David Stuart Bell

3rd November 1980 – 19th April 2014


David was in brass bands for much of his short life. The first instruments he played were the piano and violin, on both of which he reached a very high standard. He had a lovely light and accurate touch. As he grew older, he came to bless many church congregations with his instinctive feel for how an accompanist should play hymns. Typical was his complete unflappability, when, at an important meeting Mum’s mobile phone went off in the depths of her handbag, just as he hit the first notes.

From the age of twelve, he played with the Ulverston Town Band in Cumbria. Being a tall and fit young man, he was a natural for the Trombone. He never missed a practice and soon he was regularly playing solos. The first of these was the ‘Johnny Briggs’ theme, ‘The Acrobat’, which he played with great verve – and those high notes….! He never broke his ties with them, playing as a guest when visiting, and travelling to the twin town of Albert to lead the Carnival. In the band he played with his older sister in a part of the country renowned for the ferocity of competition and the quality of the music. This gave him a great love for band music and an equal love for the company of the players. He had a gentle and kind sense of humour which brought a sense of fun and ease to everyone he knew and worked with. For David, nothing was too much trouble and no problem went without a solution.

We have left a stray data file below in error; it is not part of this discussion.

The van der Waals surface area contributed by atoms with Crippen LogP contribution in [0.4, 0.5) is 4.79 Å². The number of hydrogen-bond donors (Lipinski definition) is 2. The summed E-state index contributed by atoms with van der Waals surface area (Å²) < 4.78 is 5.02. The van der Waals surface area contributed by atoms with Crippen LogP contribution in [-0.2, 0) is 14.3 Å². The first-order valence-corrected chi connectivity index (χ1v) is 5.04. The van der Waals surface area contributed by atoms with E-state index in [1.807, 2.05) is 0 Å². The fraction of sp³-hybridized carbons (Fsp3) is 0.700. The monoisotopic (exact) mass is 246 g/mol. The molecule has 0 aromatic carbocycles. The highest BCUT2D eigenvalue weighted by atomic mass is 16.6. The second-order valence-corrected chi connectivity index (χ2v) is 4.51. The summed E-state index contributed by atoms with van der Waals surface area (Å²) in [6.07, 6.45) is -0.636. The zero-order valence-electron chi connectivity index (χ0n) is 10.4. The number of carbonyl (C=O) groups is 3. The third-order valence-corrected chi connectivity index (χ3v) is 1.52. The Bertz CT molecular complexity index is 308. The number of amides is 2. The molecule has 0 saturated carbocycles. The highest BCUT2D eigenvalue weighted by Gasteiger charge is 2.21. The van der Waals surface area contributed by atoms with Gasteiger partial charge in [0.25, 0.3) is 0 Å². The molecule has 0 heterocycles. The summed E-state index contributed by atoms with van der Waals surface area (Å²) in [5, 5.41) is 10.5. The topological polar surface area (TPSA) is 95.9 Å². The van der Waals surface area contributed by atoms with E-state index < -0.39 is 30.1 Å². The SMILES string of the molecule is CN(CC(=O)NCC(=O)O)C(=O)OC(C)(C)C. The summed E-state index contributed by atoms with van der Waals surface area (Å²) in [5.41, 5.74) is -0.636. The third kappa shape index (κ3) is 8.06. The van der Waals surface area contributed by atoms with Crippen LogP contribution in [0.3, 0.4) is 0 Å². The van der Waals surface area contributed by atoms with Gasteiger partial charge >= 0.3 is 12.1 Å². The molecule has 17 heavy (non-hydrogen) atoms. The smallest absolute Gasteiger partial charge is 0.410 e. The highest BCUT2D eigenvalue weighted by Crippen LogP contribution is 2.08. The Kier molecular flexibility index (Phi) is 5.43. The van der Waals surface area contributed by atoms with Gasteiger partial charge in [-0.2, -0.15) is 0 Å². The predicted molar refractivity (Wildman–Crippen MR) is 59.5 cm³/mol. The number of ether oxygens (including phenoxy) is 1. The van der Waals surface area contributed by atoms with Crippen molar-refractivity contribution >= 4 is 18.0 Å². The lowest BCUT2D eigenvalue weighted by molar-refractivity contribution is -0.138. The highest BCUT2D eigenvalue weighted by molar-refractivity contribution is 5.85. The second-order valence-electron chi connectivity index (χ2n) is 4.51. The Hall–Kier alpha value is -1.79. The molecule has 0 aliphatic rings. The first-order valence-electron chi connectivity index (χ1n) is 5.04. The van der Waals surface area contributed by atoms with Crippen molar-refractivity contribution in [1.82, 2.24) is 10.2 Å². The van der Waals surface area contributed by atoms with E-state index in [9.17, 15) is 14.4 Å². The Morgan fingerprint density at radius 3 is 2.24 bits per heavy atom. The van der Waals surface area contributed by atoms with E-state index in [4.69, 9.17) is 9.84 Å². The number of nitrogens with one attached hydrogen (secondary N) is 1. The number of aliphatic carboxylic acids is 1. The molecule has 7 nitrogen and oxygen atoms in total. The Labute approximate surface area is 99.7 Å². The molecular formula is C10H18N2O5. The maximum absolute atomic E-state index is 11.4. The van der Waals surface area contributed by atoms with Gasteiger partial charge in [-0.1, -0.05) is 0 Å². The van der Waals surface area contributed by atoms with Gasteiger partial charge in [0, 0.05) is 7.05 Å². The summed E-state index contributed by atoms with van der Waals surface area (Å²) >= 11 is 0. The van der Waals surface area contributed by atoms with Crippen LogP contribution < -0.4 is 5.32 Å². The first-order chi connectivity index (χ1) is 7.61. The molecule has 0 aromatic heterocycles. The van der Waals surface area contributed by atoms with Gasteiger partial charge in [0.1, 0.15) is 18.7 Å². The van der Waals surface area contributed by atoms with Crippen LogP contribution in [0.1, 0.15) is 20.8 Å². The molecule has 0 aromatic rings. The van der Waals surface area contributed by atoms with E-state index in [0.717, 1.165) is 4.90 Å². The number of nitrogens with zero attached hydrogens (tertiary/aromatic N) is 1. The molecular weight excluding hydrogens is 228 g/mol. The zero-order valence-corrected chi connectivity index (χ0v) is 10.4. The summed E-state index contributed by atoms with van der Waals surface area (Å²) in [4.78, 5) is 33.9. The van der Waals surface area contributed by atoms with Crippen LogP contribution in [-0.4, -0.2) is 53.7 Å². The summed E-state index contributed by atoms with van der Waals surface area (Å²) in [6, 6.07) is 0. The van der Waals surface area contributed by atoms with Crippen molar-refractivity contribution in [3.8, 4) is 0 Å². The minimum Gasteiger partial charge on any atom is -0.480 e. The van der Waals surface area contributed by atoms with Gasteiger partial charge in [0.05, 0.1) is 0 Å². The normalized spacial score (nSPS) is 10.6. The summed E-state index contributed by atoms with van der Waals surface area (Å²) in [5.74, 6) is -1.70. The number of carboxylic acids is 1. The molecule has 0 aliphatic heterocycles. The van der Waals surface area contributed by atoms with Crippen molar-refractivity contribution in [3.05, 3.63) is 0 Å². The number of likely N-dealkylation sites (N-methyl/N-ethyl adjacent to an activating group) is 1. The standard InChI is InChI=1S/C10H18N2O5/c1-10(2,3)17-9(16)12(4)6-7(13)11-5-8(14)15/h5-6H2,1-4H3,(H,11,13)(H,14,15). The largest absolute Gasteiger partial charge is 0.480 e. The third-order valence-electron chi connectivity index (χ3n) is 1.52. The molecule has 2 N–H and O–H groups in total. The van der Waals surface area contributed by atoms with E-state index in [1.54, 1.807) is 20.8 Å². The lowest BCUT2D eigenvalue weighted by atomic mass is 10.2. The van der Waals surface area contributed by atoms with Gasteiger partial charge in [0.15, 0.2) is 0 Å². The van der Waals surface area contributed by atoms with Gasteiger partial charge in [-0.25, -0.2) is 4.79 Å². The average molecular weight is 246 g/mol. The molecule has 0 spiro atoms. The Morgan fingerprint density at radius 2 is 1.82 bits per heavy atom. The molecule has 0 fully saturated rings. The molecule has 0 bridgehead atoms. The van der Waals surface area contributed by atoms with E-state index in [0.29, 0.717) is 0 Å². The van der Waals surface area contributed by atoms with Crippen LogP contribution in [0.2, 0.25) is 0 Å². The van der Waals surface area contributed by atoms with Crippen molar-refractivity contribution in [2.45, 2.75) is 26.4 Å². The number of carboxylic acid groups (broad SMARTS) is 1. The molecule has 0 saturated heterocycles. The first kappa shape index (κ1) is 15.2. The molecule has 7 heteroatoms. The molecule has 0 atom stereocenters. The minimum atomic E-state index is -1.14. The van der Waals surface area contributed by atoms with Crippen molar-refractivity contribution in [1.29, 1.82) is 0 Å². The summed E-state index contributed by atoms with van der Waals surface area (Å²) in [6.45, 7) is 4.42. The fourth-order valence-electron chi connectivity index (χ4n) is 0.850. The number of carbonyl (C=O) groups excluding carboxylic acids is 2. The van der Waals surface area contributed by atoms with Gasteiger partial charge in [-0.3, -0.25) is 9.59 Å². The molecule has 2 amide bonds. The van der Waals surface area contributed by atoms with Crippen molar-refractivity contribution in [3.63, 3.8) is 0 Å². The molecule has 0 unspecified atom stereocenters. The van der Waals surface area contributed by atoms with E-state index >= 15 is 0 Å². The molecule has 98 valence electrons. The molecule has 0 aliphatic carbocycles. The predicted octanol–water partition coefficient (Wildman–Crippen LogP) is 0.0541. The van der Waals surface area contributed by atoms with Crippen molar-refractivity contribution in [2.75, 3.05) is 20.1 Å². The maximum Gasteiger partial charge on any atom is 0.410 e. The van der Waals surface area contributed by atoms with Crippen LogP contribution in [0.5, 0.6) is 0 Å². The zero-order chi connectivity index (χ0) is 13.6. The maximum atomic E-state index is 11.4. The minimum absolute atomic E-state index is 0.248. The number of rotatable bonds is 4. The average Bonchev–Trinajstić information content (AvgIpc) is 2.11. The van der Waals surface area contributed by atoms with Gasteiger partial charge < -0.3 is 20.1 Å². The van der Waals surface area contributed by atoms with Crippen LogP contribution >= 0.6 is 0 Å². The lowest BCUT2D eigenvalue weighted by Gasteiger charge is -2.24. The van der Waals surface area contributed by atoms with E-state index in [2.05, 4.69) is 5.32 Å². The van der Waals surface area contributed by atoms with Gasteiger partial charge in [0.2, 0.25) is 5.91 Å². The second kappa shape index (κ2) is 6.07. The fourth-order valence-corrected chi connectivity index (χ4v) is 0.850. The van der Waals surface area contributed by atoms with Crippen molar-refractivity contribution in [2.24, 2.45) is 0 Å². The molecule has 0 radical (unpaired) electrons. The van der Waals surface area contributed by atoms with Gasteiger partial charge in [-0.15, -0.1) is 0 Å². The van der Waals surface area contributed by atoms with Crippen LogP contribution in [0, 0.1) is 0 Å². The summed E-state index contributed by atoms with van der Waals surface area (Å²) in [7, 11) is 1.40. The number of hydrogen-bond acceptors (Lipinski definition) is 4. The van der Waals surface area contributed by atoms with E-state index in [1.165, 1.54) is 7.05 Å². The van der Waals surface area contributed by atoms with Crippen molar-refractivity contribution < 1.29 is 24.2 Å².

As he settled in Farnborough he became a regular trombonist with the band in Camberley. David enjoyed playing in the various venues and loved it when members of the family came to watch. Weather conditions were never a problem to him; he did after all, work outdoors as the award winning Head Groundsman at Farnborough Hill School. When getting ready to be out in poor weather, he would just say “There’s no such thing as bad weather, just bad gear.” David’s young wife Wendy and their two lovely daughters, Lexie and Chara enjoyed keeping him company and the band obligingly acceded to the almost inevitable request for “Teddy Bears’ Picnic”, and once or twice Lexie was able to stand by her Daddy and ‘play’ the tambourine. These were good and enjoyable times for David and the family and ones which will always be remembered.

In his life as a bandsman, he took great pleasure. In Ulverston he learned to march and play and would sometimes lead at a slightly quickened pace, conscious of the need of the others for liquid refreshment at the end. He enjoyed competition as well as the discipline required to do well. His horizons continued to broaden as he found pleasure and friendship in the Charles Church Camberley Band.

David’s early death leaves a great gap in so many lives, but we shall always remember a loving husband, father, son and gifted musician.